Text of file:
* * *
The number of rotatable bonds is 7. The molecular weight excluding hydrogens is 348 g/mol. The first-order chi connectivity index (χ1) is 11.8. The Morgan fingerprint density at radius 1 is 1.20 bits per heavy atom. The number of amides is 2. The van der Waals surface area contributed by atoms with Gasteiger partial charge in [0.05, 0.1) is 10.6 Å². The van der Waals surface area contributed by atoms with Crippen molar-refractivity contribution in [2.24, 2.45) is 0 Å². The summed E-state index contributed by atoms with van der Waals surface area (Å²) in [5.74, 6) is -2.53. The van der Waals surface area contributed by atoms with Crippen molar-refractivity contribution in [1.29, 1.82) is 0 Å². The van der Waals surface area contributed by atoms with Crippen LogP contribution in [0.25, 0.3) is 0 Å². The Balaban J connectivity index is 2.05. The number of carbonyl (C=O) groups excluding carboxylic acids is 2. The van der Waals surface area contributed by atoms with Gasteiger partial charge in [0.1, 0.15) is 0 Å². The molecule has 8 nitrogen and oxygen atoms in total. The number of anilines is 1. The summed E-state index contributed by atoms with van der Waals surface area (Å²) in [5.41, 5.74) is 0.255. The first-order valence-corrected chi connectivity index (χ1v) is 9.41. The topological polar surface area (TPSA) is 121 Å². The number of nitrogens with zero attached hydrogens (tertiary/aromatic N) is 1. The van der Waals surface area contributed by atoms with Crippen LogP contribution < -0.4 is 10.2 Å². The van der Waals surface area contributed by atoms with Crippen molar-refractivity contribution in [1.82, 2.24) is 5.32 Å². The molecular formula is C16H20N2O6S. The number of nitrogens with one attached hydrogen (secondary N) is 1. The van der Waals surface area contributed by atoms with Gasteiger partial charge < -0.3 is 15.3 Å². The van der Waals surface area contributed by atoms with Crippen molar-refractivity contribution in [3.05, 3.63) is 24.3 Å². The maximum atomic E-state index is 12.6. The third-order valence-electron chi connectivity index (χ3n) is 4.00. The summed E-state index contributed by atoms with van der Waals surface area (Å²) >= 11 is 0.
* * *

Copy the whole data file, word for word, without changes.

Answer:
The number of rotatable bonds is 7. The molecular weight excluding hydrogens is 348 g/mol. The first-order chi connectivity index (χ1) is 11.8. The Morgan fingerprint density at radius 1 is 1.20 bits per heavy atom. The number of amides is 2. The van der Waals surface area contributed by atoms with Gasteiger partial charge in [0.05, 0.1) is 10.6 Å². The van der Waals surface area contributed by atoms with Crippen molar-refractivity contribution in [2.24, 2.45) is 0 Å². The summed E-state index contributed by atoms with van der Waals surface area (Å²) in [5.74, 6) is -2.53. The van der Waals surface area contributed by atoms with Crippen molar-refractivity contribution in [1.29, 1.82) is 0 Å². The van der Waals surface area contributed by atoms with Crippen LogP contribution in [0.25, 0.3) is 0 Å². The Balaban J connectivity index is 2.05. The number of carbonyl (C=O) groups excluding carboxylic acids is 2. The van der Waals surface area contributed by atoms with Gasteiger partial charge in [0.1, 0.15) is 0 Å². The molecule has 8 nitrogen and oxygen atoms in total. The number of anilines is 1. The summed E-state index contributed by atoms with van der Waals surface area (Å²) in [5.41, 5.74) is 0.255. The first-order valence-corrected chi connectivity index (χ1v) is 9.41. The topological polar surface area (TPSA) is 121 Å². The number of nitrogens with zero attached hydrogens (tertiary/aromatic N) is 1. The van der Waals surface area contributed by atoms with Crippen LogP contribution < -0.4 is 10.2 Å². The van der Waals surface area contributed by atoms with Crippen molar-refractivity contribution in [1.82, 2.24) is 5.32 Å². The molecular formula is C16H20N2O6S. The number of nitrogens with one attached hydrogen (secondary N) is 1. The van der Waals surface area contributed by atoms with Gasteiger partial charge < -0.3 is 15.3 Å². The van der Waals surface area contributed by atoms with Crippen molar-refractivity contribution in [3.05, 3.63) is 24.3 Å². The maximum atomic E-state index is 12.6. The third-order valence-electron chi connectivity index (χ3n) is 4.00. The summed E-state index contributed by atoms with van der Waals surface area (Å²) >= 11 is 0.